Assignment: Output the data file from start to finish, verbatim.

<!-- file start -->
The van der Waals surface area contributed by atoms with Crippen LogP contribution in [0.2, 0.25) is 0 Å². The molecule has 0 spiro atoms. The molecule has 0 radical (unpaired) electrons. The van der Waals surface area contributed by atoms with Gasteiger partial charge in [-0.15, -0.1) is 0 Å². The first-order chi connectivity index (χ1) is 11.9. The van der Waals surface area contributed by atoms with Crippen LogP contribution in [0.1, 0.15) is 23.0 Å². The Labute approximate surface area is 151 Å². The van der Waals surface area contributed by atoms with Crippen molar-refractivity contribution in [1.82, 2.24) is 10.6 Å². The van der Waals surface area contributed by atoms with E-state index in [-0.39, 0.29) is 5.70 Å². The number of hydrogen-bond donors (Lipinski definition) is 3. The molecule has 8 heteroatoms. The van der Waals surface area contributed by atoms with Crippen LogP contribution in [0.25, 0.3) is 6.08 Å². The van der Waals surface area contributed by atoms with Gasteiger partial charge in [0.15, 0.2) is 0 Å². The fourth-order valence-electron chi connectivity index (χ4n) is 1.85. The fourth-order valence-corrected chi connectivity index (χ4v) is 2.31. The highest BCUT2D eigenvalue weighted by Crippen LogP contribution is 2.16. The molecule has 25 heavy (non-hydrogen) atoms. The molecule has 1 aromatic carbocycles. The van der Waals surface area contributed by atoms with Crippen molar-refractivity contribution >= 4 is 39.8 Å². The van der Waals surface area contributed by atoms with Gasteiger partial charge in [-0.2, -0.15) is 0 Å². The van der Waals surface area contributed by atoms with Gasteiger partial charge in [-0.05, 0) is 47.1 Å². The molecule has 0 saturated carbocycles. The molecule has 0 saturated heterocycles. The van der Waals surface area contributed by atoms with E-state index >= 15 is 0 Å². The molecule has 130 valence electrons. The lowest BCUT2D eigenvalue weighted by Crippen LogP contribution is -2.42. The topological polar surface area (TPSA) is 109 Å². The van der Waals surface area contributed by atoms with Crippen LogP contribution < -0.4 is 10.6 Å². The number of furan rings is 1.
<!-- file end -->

The van der Waals surface area contributed by atoms with Crippen LogP contribution in [0.2, 0.25) is 0 Å². The molecule has 0 spiro atoms. The molecule has 0 radical (unpaired) electrons. The van der Waals surface area contributed by atoms with Gasteiger partial charge in [-0.15, -0.1) is 0 Å². The first-order chi connectivity index (χ1) is 11.9. The van der Waals surface area contributed by atoms with Crippen LogP contribution in [0.1, 0.15) is 23.0 Å². The Labute approximate surface area is 151 Å². The van der Waals surface area contributed by atoms with Crippen molar-refractivity contribution in [1.82, 2.24) is 10.6 Å². The van der Waals surface area contributed by atoms with E-state index in [-0.39, 0.29) is 5.70 Å². The number of hydrogen-bond donors (Lipinski definition) is 3. The molecule has 8 heteroatoms. The van der Waals surface area contributed by atoms with Crippen LogP contribution in [0.25, 0.3) is 6.08 Å². The van der Waals surface area contributed by atoms with Gasteiger partial charge in [0.15, 0.2) is 0 Å². The fourth-order valence-electron chi connectivity index (χ4n) is 1.85. The fourth-order valence-corrected chi connectivity index (χ4v) is 2.31. The highest BCUT2D eigenvalue weighted by Crippen LogP contribution is 2.16. The molecule has 25 heavy (non-hydrogen) atoms. The molecule has 1 aromatic carbocycles. The van der Waals surface area contributed by atoms with Crippen molar-refractivity contribution >= 4 is 39.8 Å². The van der Waals surface area contributed by atoms with Gasteiger partial charge in [-0.2, -0.15) is 0 Å². The van der Waals surface area contributed by atoms with Gasteiger partial charge in [-0.05, 0) is 47.1 Å². The molecule has 0 saturated carbocycles. The molecule has 0 saturated heterocycles. The van der Waals surface area contributed by atoms with E-state index >= 15 is 0 Å². The molecule has 130 valence electrons. The lowest BCUT2D eigenvalue weighted by Crippen LogP contribution is -2.42. The topological polar surface area (TPSA) is 109 Å². The van der Waals surface area contributed by atoms with Crippen LogP contribution < -0.4 is 10.6 Å². The number of furan rings is 1.